Friday, February 26, 2010

Olympics Transportation Planning

One of the best projects I worked on. I will miss those unique opportunities at the City, but Portland is quite a laboratory in and of itself.

Wednesday, February 24, 2010

Streetcar Construction on Grand Avenue

The transition to working at the City has presented a tremendous amount of opportunities to contribute on projects happening "close to home". The Portland Streetcar is one of the most difficult projects because of the range of traffic impacts associated with construction throughout the project and the pace that is anticipated by the Project Team. The primary intent with the expedited schedule is to control costs and to reduce business impacts which are laudable goals.
The first two photos here were shot the first week in February outside of Metro's office building, literally two days after they began construction. The last photo was taken less than two weeks later and shows the concrete slab with the rails completely in place in this section of the project. I have heard that the intent is to be in and out of a block within four weeks. At this pace, it appears that it's possible given that the crews are able to work during the peak hours of traffic.
We're working on the traffic impacts and exploring ways we can reduce the adverse impacts of the construction. One of the strategies we've undertaken is to install six cameras that can be used to monitor conditions along the corridor. The cameras will allow us to visually identify the positive effects of the signal timing changes we implement on the corridor. It would be advantageous if we had the ability to implement Media Access Control (MAC) readers to measure the actual performance on the street system.
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Tuesday, February 23, 2010

State Bill Introduces GHG assessment requirement

I couldn't help but post this interesting article on legislation in the Oregon Senate. “This bill deals with one important piece of the climate puzzle – transportation,” said Senator Alan Bates (D-Ashland), who carried the bill on the floor. “We must design our cities more efficiently, everything from timing our traffic signals to...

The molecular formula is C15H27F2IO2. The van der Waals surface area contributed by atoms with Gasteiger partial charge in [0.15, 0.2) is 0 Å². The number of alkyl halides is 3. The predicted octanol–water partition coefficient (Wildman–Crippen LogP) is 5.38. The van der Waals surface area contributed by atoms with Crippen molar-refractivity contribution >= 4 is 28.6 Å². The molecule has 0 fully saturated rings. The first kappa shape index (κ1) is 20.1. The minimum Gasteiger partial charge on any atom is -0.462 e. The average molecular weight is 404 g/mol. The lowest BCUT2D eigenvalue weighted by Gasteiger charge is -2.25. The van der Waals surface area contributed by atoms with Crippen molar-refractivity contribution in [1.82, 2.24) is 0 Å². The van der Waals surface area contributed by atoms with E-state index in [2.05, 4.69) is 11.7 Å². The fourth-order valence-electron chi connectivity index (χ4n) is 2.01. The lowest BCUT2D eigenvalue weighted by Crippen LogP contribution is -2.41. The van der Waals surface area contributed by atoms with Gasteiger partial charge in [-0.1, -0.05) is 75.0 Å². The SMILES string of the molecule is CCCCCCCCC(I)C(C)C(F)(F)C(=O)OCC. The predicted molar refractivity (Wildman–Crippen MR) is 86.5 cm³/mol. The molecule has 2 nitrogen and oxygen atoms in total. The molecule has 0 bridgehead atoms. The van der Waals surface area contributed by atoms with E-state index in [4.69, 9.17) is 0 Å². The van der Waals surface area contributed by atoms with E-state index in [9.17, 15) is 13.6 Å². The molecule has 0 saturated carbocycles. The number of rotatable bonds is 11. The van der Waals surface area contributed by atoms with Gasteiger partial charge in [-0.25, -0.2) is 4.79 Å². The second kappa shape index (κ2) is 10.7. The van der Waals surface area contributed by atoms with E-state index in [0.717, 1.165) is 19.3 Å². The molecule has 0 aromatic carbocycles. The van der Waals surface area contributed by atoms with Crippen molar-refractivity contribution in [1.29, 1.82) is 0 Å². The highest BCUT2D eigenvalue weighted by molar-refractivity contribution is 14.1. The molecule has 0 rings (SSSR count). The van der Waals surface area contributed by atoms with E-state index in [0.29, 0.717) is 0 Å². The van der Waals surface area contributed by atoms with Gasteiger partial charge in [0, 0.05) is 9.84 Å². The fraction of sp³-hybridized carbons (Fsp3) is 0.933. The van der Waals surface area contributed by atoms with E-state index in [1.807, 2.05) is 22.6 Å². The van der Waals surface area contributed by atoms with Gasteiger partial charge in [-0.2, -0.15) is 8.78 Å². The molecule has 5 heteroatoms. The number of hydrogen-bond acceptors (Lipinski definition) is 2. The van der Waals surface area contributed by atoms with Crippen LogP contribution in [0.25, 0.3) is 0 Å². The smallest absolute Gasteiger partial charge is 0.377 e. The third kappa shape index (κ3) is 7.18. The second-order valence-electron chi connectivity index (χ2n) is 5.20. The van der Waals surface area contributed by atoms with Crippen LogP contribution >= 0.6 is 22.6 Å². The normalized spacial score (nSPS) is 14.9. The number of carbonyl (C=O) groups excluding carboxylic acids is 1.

I need to write Mr. Bates a thank you note for promoting our efforts.

The link was edited and the text is at the bottom of the page.

Monday, February 15, 2010

Transit Signal Priority in Boulder

I worked on this project and wasn't able to take the project to implementation unfortunately. This is disappointing one of the key frustrations was that so much of the work in consulting didn't lead to building something or making it better. I found myself trying to make the perfect decision. Hopefully, the new team on the job can build a project that meets the needs of Boulder County.

I blame the missed opportunity on the old cost benefit analysis which stifles the ability of engineers to make decisions. At times, we ask for these analyses when we want to make sure we're doing the right things, yet we don't ask for these to study some of things we already do. Taking into account the environment is a significant challenge and there's a lot of guess work that's going to be necessary in the short-term to make good decisions for our world.

Sunday, February 14, 2010

ITS Award for the City of Portland

One of the great things about working for the City is that Bill Kloos built a legacy for excellence. That was acknowledged by ITS America this past week when the organization's president Scott Belcher was in town. The award was a great honor as ITS has only given out a few of them in the past few years.

Reminded me a bit about the article I wrote for the Daily Journal of Commerce describing the benefits of signal retiming.

ITS America's website has posted our award online and Sue Keil and I were interviewed by ITS International this week. Here's the link.

Saturday, February 6, 2010

Portland Bike Plan Video Highlight

The Portland Bike Plan was in front of the City Council on Thursday and Fox 12 was on the scene. The standard, Jim Hyde, produced this epic video that sums it up pretty well.

Quoting the opposition: Mr. Moorman (if that's his real name :)) - "There's not much in it for you except the extra cost. On balance it’s hard to believe that kind of bicycle infrastructure will improve commuting times for non bicycle riders."

I guess the good news is that the plan isn't trying to pull the wool over anyone's eyes.